Creating 360° video is as similar to shooting traditional video as it is different.
Many of the same rules apply to 360° (or immersive video) as they do traditional video production; use quality equipment, plan in advance, bad audio can ruin a good video, etc. However, there are few key rules you’ll want to keep in mind when shooting 360° video. Following these six simple rules will help ensure your next 360° video turns out great!
#1 The Camera Is A Character - The biggest difference between creating 360° video and traditional video is the presence it can create in the viewer. In 360 video, the viewer is no longer a fly-on-the-wall but instead is immersed ‘in the scene’ and feels as if they were actually on location where you are filming. You want to be sure to keep this in mind when setting up your shots. The easiest way to do this is to imagine that you are the character in the scene. If you were going to relive this scene as one of the characters, where would you want to be seated or standing? Put your camera there.
#2 Mind The Stitch - 360° video cameras are made by combining multiple single-lens cameras into one larger multi-lens unit. Most professional grade 360° rigs have six or more individual lenses. In order to get your final 360° image, you will need to ‘stitch’ those multiple camera feeds into one seamless image. It is extremely important you get this stitch correct! A bad stitch job will take your viewer out of the scene and break the immersive power of 360 video.
The simplest way to avoid bad stitching is to place each one of your actors or centers of the action, in front of an individual lens. Don’t film action on a stitch line. This will simplify getting a clean stitch in post-production. Stitching software has gotten significantly better in the past few years however it is still incredibly importing to keep this concept in mind. Stitching action on a seam can be incredibly painful to fix. (Note: Many modern 360 cameras will now stitch footage automatically inside the camera. However, they only do about 90% of the work. You will still need to go in and adjust your footage accordingly to get the best result.)
#3 Don’t Forget About Sound - A good audio track is important in any video! However, it can be even more important in a 360° video. Not only will good 360° (or spatial) audio help immerse your viewers in the scene, you can actually use spatial audio to help tell your story. Without adding some large obnoxious animated arrow on the screen, how else might you get your viewer to turn around and see the action unfolding behind them? Many modern 360 cameras will capture spatial audio internally, however, we always recommend an external microphone to get the best results. Professional spatial mics start at just a few hundred dollars. Spend the extra few bucks, it will be worth every penny! There are also plenty of spatial audio post-production tools now available that will make your audio processing pain-free.
#4 Move With Caution! - One of the most common complaints I hear about 360° video is that it makes people feel motion sick or nauseous. Many 360° professionals will tell you this is due to the camera moving. However, this is only partially true. Camera movement in a 360° scene can make the viewer feel nauseous, yes. However, how you move the camera is more of the determining factor than if you move the camera. If you do plan to move your camera, use steady, smooth and constant motion. That said, I still caution you to only move the camera if it makes complete sense for the story you are trying to tell. Acceleration, deceleration and shaky cameras cause most nausea in VR and 360° video, not movement in general. Another trick that can also help reduce the feeling of motion sickness is to put your user ‘inside’ of a stationary object while they are moving. Think in a car, wearing a helmet, or in the cockpit of a spaceship.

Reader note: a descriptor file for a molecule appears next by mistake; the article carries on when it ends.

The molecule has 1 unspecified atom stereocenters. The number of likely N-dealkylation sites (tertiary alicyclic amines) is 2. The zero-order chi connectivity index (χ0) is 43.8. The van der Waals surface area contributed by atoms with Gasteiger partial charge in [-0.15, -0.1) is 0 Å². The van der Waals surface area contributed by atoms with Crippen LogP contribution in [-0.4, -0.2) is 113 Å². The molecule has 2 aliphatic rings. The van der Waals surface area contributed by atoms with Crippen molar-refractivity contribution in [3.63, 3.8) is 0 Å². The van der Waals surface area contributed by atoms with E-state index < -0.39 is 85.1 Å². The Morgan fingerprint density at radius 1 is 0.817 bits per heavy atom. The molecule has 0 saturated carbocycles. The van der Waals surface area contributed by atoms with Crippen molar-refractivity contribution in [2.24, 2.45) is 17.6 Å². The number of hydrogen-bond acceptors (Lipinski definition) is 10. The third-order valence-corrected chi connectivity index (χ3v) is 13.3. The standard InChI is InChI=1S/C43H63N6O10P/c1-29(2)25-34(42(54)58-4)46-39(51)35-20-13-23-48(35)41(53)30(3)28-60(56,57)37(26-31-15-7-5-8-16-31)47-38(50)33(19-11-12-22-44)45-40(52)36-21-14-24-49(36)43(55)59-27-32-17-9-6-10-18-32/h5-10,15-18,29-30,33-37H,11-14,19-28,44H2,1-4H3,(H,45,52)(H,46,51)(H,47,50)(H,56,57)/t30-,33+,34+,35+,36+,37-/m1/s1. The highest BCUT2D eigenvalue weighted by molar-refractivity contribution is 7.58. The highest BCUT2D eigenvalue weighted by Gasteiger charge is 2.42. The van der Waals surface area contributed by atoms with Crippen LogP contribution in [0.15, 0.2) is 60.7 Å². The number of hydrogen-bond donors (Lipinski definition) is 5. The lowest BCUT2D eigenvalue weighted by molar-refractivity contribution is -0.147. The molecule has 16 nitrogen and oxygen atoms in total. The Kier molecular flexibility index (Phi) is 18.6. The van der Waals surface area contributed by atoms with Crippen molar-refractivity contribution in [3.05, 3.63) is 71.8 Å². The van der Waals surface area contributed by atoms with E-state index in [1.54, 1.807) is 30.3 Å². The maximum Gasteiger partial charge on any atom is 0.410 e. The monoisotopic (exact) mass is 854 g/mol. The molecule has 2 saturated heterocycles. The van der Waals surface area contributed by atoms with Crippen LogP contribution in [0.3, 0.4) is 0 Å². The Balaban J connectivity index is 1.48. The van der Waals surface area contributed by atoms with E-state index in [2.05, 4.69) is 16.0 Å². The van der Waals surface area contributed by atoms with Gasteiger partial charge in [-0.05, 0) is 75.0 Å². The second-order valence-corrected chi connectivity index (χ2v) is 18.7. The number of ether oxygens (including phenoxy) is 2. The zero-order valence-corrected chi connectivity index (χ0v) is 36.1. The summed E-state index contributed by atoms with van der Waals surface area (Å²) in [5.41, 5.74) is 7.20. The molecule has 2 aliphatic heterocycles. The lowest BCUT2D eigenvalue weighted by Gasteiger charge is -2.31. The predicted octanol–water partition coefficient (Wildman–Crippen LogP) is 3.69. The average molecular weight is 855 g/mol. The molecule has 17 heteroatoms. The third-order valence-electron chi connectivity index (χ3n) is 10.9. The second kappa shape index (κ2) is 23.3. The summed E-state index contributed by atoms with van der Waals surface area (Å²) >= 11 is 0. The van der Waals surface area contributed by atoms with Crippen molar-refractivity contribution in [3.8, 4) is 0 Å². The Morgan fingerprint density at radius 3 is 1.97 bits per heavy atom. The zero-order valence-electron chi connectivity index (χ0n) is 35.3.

#5 Fill Your Scene - I can't tell you how many 360° videos I've seen that are almost good. The story is there, the actors are well-rehearsed, the camera quality is high and the audio track is on point. However, I see far too often that people forget 360° video is all around you! To help ensure your 360° video is engaging, try filling your entire scene with interesting visual stimuli, background actors, etc. Choosing interesting locations can also help create a ‘full scene’. In some instances, you can even tell an entire second or third story within one video by placing secondary action outside the user's natural forward gaze. Or have a little fun and add a few easter eggs for your viewers to find along the way. This will help ensure your content is not only engaging but can also drive users to come back and watch your video again and again looking for new exciting bits they may have missed the first time.
#6 Know When To Say No - Telling someone no is difficult, especially if that person wants to give you money to do something you love! However, not all video makes for a good 360 video. There are many situations when traditional 2D video will do a much better job of telling a story when compared to 360° video. If you do choose to create something in 360°, make sure you understand the why behind what! 360° video can be incredibly challenging top produce at a high level, if you do decide 360° is the best option to tell your story, be sure you know why. This will help you and the industry at large continue to create interesting and engaging 360° content for years to come.
These are just a few of the rules that I like to follow any time I shoot 360° video. However, rules are made to be broken! Don’t be afraid to get out there, see what works for you, have a little fun, and experiment. Happy shooting.
If you'd like to learn more about the process of creating high-quality 360° video, don't hesitate to reach out at info@ChocolateMilkDonuts.com